2.2.1 PHYTOCHEMICAL COMPOUNDS OF
AQUILARIA PLANT

Various
studies have been conducted on the bioactive compounds in Aquilaria trees, which is important in discovering therapeutic
agent in plant. The most important bioactive constituents of these plants are
alkaloids, tannins, flavonoids and phenolic compounds. The phytochemical
compounds of plants have potentially significant application in human health
care as well as in corrosion field (Khalil et al., 2013). It is commonly
known about the benefits of Aquilaria
plant for its medicinal properties by which its application as traditional
medicine has long been used for centuries. Many earlier literatures have been
published discussing on the pharmacology properties of this unique plant.

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There
are currently few reports on the benefits of Aquilaria leaves to humans. The
leaves of A. sinensis are known for
treatment of trauma-related illnesses such as fractures and bruises. Meanwhile,
the leaves of A. crassna are useful
as a supplement in combating various health conditions such as high blood
pressure, constipation, headache and diabetes, and in treating digestive
ailments and as a mild sedative.

Chemical
composition of the leaves of Aquilaria species are reportedly compounds like
2-(2-phenylethyl) chromones, phenolic acids, steroids, fatty acids,
benzophenones, xanthonoids, flavonoids, terpenoids, nucleosides and alkanes (Adam et al., 2017). Plant materials
of Aquilaria spp. have been reported to exert various bioactivities, including
anti-allergic, anti-cancer, anti-inflammatory, anti-ischemic(cardioprotective),
antimicrobial, antioxidant, anti-depressant (effects on the central nervous system)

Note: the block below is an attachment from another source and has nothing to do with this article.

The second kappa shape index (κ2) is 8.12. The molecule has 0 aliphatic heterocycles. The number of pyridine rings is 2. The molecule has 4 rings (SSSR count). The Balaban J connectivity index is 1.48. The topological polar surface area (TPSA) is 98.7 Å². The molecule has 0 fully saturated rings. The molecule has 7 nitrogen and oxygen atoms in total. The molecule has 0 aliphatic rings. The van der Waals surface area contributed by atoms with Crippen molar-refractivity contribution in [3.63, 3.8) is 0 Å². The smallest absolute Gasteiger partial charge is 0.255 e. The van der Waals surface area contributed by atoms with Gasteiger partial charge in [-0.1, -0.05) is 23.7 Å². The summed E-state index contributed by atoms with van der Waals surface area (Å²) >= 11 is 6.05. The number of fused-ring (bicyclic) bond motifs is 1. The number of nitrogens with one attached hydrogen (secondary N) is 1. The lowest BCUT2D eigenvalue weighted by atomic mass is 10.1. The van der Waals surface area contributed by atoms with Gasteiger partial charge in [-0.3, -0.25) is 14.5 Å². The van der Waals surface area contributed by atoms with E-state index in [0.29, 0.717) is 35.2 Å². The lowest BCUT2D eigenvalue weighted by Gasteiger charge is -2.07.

activities, as well as hepatoprotective, laxative and mosquitocidal effects. Although,
there are four species dominate the literature, namely, A.agallocha, A.crassna, A.malaccensis and A.sinensis. The plant materials investigated include leaf, bark,
branch, heartwood, oil, stem, stem bark and woody hull (Hashim et al., 2016).

It
has been reported that polyphenols and the presence of phenolic compounds are
significant in antibacterial, anti-candida and antioxidant activities of Aquilaria plant. For instance, detection
of alkaloids in Aquilaria leaves
extract is significant as it can be used as antimalaria, analgesics,
antispasmodic, bactericidal and stimulants. It also justifies the use of the
plant in treating toothache, colic, severe headache, rheumatism and pain during
pregnancy. The detection of alkaloids also indicates its potential use as an
analgesic agent for pain relief. Similarly, another polyphenolic compound,
flavonoids, have been reported to have anti-inflammatory action, free radical
scavenging and inhibition of hydrolytic and oxidative enzymes, anti-allergic,
anti-cancer, anti-inflammatory and anti-viral. Besides that, the presence of
saponins, anthraquinones, cardiac glycosides, along with flavonoids could
inhibit tumour growth and protect against gastrointestinal infections. Moreover,
presence of tannins also suggests this plant’s ability as a key role in
antidiarrhoeic and antihemorrhagic agent. It is also noted that herbs that have
tannins act as astringent in nature, which fasten the healing of wounds and
inflamed mucous membranes and could be used for treating intestinal disorders
such as diarrhoea and dysentery exhibiting antibacterial activity (Khalil et al., 2013). Not to mention, the
microbial effects observed in the more recent pre-clinical studies supported
the traditional uses where microbial infections could be the cause of diseases
such as cough, dysentery and leprosy (Hashim et al., 2016).

These
several classes of phytochemicals (tannin, saponin, flavonoid) found in Aquilaria plant, and records high level
of flavonoid and total phenolic content, were believed to contribute to
inhibiting the corrosion of the mild steel in HCl solution. Among the
identified compounds, adenosine was found to be an excellent inhibitor with an
inhibition efficiency of up to 62% at a very low concentration (Sin et al., 2017).